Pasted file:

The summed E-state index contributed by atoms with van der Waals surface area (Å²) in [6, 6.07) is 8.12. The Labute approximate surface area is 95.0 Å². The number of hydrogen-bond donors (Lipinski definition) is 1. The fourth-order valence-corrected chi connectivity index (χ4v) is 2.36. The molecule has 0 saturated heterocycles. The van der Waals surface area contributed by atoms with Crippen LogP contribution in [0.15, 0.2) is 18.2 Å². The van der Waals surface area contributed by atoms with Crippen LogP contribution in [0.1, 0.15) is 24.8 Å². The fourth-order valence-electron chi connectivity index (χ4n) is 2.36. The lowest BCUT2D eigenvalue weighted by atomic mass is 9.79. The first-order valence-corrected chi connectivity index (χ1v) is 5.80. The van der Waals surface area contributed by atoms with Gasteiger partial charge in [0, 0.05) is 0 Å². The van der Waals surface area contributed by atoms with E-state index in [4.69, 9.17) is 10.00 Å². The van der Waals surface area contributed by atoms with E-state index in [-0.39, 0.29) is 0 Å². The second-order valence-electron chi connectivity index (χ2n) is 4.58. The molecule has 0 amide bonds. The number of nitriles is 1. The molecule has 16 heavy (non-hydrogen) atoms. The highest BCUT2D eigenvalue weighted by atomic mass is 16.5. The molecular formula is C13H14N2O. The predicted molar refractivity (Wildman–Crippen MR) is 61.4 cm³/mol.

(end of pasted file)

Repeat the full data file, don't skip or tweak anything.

The summed E-state index contributed by atoms with van der Waals surface area (Å²) in [6, 6.07) is 8.12. The Labute approximate surface area is 95.0 Å². The number of hydrogen-bond donors (Lipinski definition) is 1. The fourth-order valence-corrected chi connectivity index (χ4v) is 2.36. The molecule has 0 saturated heterocycles. The van der Waals surface area contributed by atoms with Crippen LogP contribution in [0.15, 0.2) is 18.2 Å². The van der Waals surface area contributed by atoms with Crippen LogP contribution in [0.1, 0.15) is 24.8 Å². The fourth-order valence-electron chi connectivity index (χ4n) is 2.36. The lowest BCUT2D eigenvalue weighted by atomic mass is 9.79. The first-order valence-corrected chi connectivity index (χ1v) is 5.80. The van der Waals surface area contributed by atoms with Gasteiger partial charge in [0, 0.05) is 0 Å². The van der Waals surface area contributed by atoms with E-state index in [4.69, 9.17) is 10.00 Å². The van der Waals surface area contributed by atoms with E-state index in [-0.39, 0.29) is 0 Å². The second-order valence-electron chi connectivity index (χ2n) is 4.58. The molecule has 0 amide bonds. The number of nitriles is 1. The molecule has 16 heavy (non-hydrogen) atoms. The highest BCUT2D eigenvalue weighted by atomic mass is 16.5. The molecular formula is C13H14N2O. The predicted molar refractivity (Wildman–Crippen MR) is 61.4 cm³/mol.